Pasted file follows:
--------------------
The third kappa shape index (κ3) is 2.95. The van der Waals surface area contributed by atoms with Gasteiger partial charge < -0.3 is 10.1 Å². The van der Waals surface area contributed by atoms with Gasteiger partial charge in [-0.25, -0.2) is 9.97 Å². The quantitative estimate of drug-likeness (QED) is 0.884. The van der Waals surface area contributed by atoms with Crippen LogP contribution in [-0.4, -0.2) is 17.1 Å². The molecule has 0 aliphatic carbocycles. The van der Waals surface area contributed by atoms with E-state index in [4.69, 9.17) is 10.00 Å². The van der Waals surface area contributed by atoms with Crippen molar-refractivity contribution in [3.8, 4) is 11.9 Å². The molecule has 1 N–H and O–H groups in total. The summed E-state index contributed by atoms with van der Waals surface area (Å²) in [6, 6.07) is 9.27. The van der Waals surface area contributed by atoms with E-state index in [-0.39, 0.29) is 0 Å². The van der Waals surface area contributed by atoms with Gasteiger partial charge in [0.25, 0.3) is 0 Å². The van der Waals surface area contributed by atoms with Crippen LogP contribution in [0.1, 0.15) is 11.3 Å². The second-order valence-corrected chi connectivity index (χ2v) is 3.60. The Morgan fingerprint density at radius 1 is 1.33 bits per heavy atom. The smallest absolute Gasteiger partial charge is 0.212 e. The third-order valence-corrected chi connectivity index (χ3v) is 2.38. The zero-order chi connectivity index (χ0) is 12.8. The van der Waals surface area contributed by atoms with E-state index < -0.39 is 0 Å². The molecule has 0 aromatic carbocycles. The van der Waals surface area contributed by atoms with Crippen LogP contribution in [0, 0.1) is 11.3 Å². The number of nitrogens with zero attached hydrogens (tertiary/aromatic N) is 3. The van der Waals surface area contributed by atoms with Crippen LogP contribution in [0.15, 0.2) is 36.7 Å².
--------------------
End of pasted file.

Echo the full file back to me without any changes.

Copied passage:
The third kappa shape index (κ3) is 2.95. The van der Waals surface area contributed by atoms with Gasteiger partial charge < -0.3 is 10.1 Å². The van der Waals surface area contributed by atoms with Gasteiger partial charge in [-0.25, -0.2) is 9.97 Å². The quantitative estimate of drug-likeness (QED) is 0.884. The van der Waals surface area contributed by atoms with Crippen LogP contribution in [-0.4, -0.2) is 17.1 Å². The molecule has 0 aliphatic carbocycles. The van der Waals surface area contributed by atoms with E-state index in [4.69, 9.17) is 10.00 Å². The van der Waals surface area contributed by atoms with Crippen molar-refractivity contribution in [3.8, 4) is 11.9 Å². The molecule has 1 N–H and O–H groups in total. The summed E-state index contributed by atoms with van der Waals surface area (Å²) in [6, 6.07) is 9.27. The van der Waals surface area contributed by atoms with E-state index in [-0.39, 0.29) is 0 Å². The van der Waals surface area contributed by atoms with Gasteiger partial charge in [0.25, 0.3) is 0 Å². The van der Waals surface area contributed by atoms with Crippen LogP contribution in [0.1, 0.15) is 11.3 Å². The second-order valence-corrected chi connectivity index (χ2v) is 3.60. The Morgan fingerprint density at radius 1 is 1.33 bits per heavy atom. The smallest absolute Gasteiger partial charge is 0.212 e. The third-order valence-corrected chi connectivity index (χ3v) is 2.38. The zero-order chi connectivity index (χ0) is 12.8. The van der Waals surface area contributed by atoms with E-state index < -0.39 is 0 Å². The molecule has 0 aromatic carbocycles. The van der Waals surface area contributed by atoms with Crippen LogP contribution in [0, 0.1) is 11.3 Å². The number of nitrogens with zero attached hydrogens (tertiary/aromatic N) is 3. The van der Waals surface area contributed by atoms with Crippen LogP contribution in [0.15, 0.2) is 36.7 Å².